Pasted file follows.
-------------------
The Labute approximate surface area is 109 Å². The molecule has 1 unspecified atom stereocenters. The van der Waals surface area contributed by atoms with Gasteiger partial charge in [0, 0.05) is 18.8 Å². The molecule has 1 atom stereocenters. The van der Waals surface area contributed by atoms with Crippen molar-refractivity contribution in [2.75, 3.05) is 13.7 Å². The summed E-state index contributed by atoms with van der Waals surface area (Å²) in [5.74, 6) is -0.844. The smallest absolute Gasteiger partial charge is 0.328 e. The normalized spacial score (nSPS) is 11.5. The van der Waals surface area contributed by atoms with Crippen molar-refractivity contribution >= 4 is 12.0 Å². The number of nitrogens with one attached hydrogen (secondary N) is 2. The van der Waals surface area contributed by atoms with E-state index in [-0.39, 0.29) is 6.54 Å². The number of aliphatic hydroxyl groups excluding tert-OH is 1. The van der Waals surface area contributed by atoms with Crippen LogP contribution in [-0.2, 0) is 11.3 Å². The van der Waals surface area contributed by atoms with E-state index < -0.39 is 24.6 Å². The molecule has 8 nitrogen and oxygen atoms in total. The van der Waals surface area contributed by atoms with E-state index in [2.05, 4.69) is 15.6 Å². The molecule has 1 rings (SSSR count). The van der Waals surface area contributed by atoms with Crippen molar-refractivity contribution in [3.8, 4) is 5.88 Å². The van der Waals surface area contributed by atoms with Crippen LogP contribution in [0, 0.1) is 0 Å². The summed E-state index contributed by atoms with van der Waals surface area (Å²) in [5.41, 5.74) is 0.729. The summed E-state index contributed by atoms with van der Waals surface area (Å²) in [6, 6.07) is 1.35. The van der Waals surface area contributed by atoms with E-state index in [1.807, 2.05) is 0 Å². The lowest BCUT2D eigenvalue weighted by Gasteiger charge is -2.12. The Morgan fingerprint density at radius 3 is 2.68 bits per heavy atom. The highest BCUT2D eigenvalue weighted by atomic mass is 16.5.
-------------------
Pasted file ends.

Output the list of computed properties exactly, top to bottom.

The Labute approximate surface area is 109 Å². The molecule has 1 unspecified atom stereocenters. The van der Waals surface area contributed by atoms with Gasteiger partial charge in [0, 0.05) is 18.8 Å². The molecule has 1 atom stereocenters. The van der Waals surface area contributed by atoms with Crippen molar-refractivity contribution in [2.75, 3.05) is 13.7 Å². The summed E-state index contributed by atoms with van der Waals surface area (Å²) in [5.74, 6) is -0.844. The smallest absolute Gasteiger partial charge is 0.328 e. The normalized spacial score (nSPS) is 11.5. The van der Waals surface area contributed by atoms with Crippen molar-refractivity contribution >= 4 is 12.0 Å². The number of nitrogens with one attached hydrogen (secondary N) is 2. The van der Waals surface area contributed by atoms with E-state index in [-0.39, 0.29) is 6.54 Å². The number of aliphatic hydroxyl groups excluding tert-OH is 1. The van der Waals surface area contributed by atoms with Crippen LogP contribution in [-0.2, 0) is 11.3 Å². The van der Waals surface area contributed by atoms with E-state index < -0.39 is 24.6 Å². The molecule has 8 nitrogen and oxygen atoms in total. The van der Waals surface area contributed by atoms with E-state index in [2.05, 4.69) is 15.6 Å². The molecule has 1 rings (SSSR count). The van der Waals surface area contributed by atoms with Crippen molar-refractivity contribution in [3.8, 4) is 5.88 Å². The van der Waals surface area contributed by atoms with Crippen LogP contribution in [0, 0.1) is 0 Å². The summed E-state index contributed by atoms with van der Waals surface area (Å²) in [5.41, 5.74) is 0.729. The summed E-state index contributed by atoms with van der Waals surface area (Å²) in [6, 6.07) is 1.35. The van der Waals surface area contributed by atoms with E-state index in [1.807, 2.05) is 0 Å². The lowest BCUT2D eigenvalue weighted by Gasteiger charge is -2.12. The Morgan fingerprint density at radius 3 is 2.68 bits per heavy atom. The highest BCUT2D eigenvalue weighted by atomic mass is 16.5.